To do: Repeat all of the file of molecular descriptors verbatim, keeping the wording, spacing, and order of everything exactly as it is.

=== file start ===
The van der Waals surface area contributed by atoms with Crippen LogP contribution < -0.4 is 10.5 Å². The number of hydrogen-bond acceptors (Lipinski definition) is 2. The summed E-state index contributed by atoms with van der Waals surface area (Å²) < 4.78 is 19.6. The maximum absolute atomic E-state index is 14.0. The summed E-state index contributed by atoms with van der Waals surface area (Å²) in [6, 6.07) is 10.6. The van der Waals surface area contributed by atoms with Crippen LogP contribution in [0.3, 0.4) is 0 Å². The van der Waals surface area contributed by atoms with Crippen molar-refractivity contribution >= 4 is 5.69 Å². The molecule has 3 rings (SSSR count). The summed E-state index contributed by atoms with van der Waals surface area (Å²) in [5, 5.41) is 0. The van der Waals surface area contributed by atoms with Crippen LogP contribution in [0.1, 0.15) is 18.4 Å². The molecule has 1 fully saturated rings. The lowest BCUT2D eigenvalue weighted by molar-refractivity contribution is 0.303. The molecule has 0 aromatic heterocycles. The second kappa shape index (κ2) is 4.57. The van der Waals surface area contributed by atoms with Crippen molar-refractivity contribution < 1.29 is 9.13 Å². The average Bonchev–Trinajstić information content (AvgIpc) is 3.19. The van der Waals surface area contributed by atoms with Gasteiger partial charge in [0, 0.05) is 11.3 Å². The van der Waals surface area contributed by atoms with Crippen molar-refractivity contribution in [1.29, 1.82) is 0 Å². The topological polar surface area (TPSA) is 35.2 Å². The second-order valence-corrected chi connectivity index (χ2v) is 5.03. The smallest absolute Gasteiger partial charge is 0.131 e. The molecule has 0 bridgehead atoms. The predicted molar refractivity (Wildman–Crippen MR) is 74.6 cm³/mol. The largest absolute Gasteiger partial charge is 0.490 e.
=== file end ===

The van der Waals surface area contributed by atoms with Crippen LogP contribution < -0.4 is 10.5 Å². The number of hydrogen-bond acceptors (Lipinski definition) is 2. The summed E-state index contributed by atoms with van der Waals surface area (Å²) < 4.78 is 19.6. The maximum absolute atomic E-state index is 14.0. The summed E-state index contributed by atoms with van der Waals surface area (Å²) in [6, 6.07) is 10.6. The van der Waals surface area contributed by atoms with Crippen LogP contribution in [0.3, 0.4) is 0 Å². The van der Waals surface area contributed by atoms with Crippen molar-refractivity contribution >= 4 is 5.69 Å². The molecule has 3 rings (SSSR count). The summed E-state index contributed by atoms with van der Waals surface area (Å²) in [5, 5.41) is 0. The van der Waals surface area contributed by atoms with Crippen LogP contribution in [0.1, 0.15) is 18.4 Å². The molecule has 1 fully saturated rings. The lowest BCUT2D eigenvalue weighted by molar-refractivity contribution is 0.303. The molecule has 0 aromatic heterocycles. The second kappa shape index (κ2) is 4.57. The van der Waals surface area contributed by atoms with Crippen molar-refractivity contribution < 1.29 is 9.13 Å². The average Bonchev–Trinajstić information content (AvgIpc) is 3.19. The van der Waals surface area contributed by atoms with Gasteiger partial charge in [0, 0.05) is 11.3 Å². The van der Waals surface area contributed by atoms with Crippen molar-refractivity contribution in [1.29, 1.82) is 0 Å². The topological polar surface area (TPSA) is 35.2 Å². The second-order valence-corrected chi connectivity index (χ2v) is 5.03. The smallest absolute Gasteiger partial charge is 0.131 e. The molecule has 0 bridgehead atoms. The predicted molar refractivity (Wildman–Crippen MR) is 74.6 cm³/mol. The largest absolute Gasteiger partial charge is 0.490 e.